Chapter 2: Superannuation and retirement incomes

Australia needs an efficient superannuation system given the system’s size and growth, the role it plays in funding the economy and its importance in delivering retirement incomes. The superannuation system is large by international standards and has grown rapidly since the Wallis Inquiry in 1997. It is the second largest part of the financial sector and, according to some forecasts, could have assets that exceed those of Australia’s banking system within the next 20 years.1

Australia’s superannuation system has considerable strengths.2 It plays an important role in providing long-term funding for economic activity in Australia — both directly and indirectly through funding financial institutions — and it contributed to the stability of the financial system and the economy during the global financial crisis (GFC).

Superannuation is also critical to help Australia meet the economic and fiscal challenges of an ageing population. Life expectancy in Australia is the fourth longest of any country, and is projected to continue to increase.3,4 There will be economic benefits if the growing proportion of older people can sustain their level of consumption in retirement.

The Inquiry sees scope to improve the efficiency of the superannuation system in a number of areas. The superannuation system is not operationally efficient due to a lack of strong price-based competition and, as a result, the benefits of its scale are not being fully realised. Substantially higher superannuation balances and fund consolidation over the past decade have not delivered the benefits that would have been expected; these benefits have been offset by higher costs elsewhere in the system rather than being reflected in lower fees. Other design features also contribute to inefficiencies, leading to higher costs and sub-optimal outcomes for members, such as the proliferation of multiple accounts.

Superannuation assets are not being efficiently converted into retirement incomes due to a lack of risk pooling and an over-reliance on account-based pensions. This contributes to a lower standard of living for Australians in retirement and, for some, during working life — meaning people may have to save more than they did previously to reach the same level of retirement income.

Tax concessions in the superannuation system are not well targeted at improving retirement incomes, which has a number of consequences. It increases the cost of the superannuation system to taxpayers; it increases distortions due to higher levels of taxation elsewhere in the economy and due to the differences in the way other savings vehicles are taxed; and it contributes to the broader problem of policy instability, which imposes unnecessary costs on superannuation funds and their members and undermines long-term confidence in the system.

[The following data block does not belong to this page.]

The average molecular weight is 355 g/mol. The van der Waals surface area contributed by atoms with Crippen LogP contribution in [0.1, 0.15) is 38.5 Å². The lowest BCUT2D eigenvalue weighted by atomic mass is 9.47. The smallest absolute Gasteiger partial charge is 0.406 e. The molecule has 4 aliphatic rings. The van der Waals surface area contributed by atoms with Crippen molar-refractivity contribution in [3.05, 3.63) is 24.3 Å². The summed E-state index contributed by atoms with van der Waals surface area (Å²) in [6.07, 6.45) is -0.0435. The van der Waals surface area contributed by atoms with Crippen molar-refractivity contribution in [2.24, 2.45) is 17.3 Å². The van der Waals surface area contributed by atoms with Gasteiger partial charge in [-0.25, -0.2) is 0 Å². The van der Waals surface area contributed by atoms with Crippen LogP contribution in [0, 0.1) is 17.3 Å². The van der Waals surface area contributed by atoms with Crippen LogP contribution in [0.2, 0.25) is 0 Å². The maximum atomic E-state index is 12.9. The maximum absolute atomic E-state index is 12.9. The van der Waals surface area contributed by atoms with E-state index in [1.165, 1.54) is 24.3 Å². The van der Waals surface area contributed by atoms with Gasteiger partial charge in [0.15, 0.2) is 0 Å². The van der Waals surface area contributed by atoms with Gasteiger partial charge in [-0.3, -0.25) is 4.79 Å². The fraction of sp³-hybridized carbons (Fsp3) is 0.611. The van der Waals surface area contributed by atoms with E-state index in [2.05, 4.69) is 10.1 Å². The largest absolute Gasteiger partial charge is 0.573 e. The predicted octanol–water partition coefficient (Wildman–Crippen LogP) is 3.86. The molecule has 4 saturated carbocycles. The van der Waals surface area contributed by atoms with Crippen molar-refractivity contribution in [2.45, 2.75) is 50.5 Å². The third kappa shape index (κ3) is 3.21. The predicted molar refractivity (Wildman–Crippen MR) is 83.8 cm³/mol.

In looking at superannuation policy settings from a financial system perspective, the Inquiry has also considered the associated social policy objectives. However, the Inquiry has not explicitly considered social policy settings, such as whether retirement incomes are adequate, or Age Pension policy settings, because these are outside the Inquiry’s terms of reference. The Inquiry has also made observations about the effects of taxation policy on the superannuation system and has referred them to the Tax White Paper.


1 Industry Super Australia, using information from Deloitte, forecasts superannuation assets will exceed those of the banking system by the early 2030s. Industry Super Australia 2014, First round submission to the Financial System Inquiry, page 117.

2 For example, the 2014 Melbourne Mercer Global Pension Index ranks Australia’s superannuation system second out of 25 countries. Its rating of ‘B+’ describes “… a system that has a sound structure, with many good features, but has some areas for improvement that differentiates it from an A-grade system”. Mercer 2014, Melbourne Mercer Global Pension Index, Australian Centre for Financial Studies, Melbourne, page 7.

3 United Nations 2013, World Population Prospects: The 2012 Revision, United Nations, viewed 12 November 2014.

4 Commonwealth of Australia 2009, Australian Life Tables 2005–07, Canberra, page 17.